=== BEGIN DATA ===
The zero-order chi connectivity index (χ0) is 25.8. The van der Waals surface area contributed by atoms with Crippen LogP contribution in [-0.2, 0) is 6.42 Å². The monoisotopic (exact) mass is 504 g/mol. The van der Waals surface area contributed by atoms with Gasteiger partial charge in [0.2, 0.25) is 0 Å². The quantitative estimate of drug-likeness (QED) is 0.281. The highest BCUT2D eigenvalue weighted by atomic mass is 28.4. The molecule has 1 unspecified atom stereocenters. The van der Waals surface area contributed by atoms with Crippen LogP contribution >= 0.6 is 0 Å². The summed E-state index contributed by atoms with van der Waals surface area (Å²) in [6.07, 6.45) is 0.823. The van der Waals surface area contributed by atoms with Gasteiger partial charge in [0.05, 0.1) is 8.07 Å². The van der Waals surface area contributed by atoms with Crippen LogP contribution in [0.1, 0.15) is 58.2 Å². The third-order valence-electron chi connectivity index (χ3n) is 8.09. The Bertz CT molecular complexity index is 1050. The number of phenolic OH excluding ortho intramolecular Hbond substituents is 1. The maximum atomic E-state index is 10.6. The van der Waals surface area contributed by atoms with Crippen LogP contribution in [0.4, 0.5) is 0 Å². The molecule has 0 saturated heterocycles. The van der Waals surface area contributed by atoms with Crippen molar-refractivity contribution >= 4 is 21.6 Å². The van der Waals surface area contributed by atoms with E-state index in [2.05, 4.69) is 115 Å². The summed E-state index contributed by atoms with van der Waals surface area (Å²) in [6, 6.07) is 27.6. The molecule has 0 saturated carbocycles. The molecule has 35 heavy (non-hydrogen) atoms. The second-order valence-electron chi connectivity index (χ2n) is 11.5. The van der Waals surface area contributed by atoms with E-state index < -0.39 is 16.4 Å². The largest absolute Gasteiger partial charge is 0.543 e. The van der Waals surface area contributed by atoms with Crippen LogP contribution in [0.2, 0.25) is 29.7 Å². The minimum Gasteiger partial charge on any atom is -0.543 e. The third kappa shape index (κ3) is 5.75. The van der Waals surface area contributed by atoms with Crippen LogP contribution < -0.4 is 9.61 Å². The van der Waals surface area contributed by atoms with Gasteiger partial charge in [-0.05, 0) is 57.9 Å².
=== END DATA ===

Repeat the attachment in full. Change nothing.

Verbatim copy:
The zero-order chi connectivity index (χ0) is 25.8. The van der Waals surface area contributed by atoms with Crippen LogP contribution in [-0.2, 0) is 6.42 Å². The monoisotopic (exact) mass is 504 g/mol. The van der Waals surface area contributed by atoms with Gasteiger partial charge in [0.2, 0.25) is 0 Å². The quantitative estimate of drug-likeness (QED) is 0.281. The highest BCUT2D eigenvalue weighted by atomic mass is 28.4. The molecule has 1 unspecified atom stereocenters. The van der Waals surface area contributed by atoms with Crippen LogP contribution >= 0.6 is 0 Å². The summed E-state index contributed by atoms with van der Waals surface area (Å²) in [6.07, 6.45) is 0.823. The van der Waals surface area contributed by atoms with Gasteiger partial charge in [0.05, 0.1) is 8.07 Å². The van der Waals surface area contributed by atoms with Crippen LogP contribution in [0.1, 0.15) is 58.2 Å². The third-order valence-electron chi connectivity index (χ3n) is 8.09. The Bertz CT molecular complexity index is 1050. The number of phenolic OH excluding ortho intramolecular Hbond substituents is 1. The maximum atomic E-state index is 10.6. The van der Waals surface area contributed by atoms with Crippen LogP contribution in [0.4, 0.5) is 0 Å². The molecule has 0 saturated heterocycles. The van der Waals surface area contributed by atoms with Crippen molar-refractivity contribution >= 4 is 21.6 Å². The van der Waals surface area contributed by atoms with E-state index in [2.05, 4.69) is 115 Å². The summed E-state index contributed by atoms with van der Waals surface area (Å²) in [6, 6.07) is 27.6. The molecule has 0 saturated carbocycles. The molecule has 35 heavy (non-hydrogen) atoms. The second-order valence-electron chi connectivity index (χ2n) is 11.5. The van der Waals surface area contributed by atoms with E-state index < -0.39 is 16.4 Å². The largest absolute Gasteiger partial charge is 0.543 e. The van der Waals surface area contributed by atoms with Crippen LogP contribution in [0.2, 0.25) is 29.7 Å². The minimum Gasteiger partial charge on any atom is -0.543 e. The third kappa shape index (κ3) is 5.75. The van der Waals surface area contributed by atoms with Crippen LogP contribution < -0.4 is 9.61 Å². The van der Waals surface area contributed by atoms with Gasteiger partial charge in [-0.05, 0) is 57.9 Å².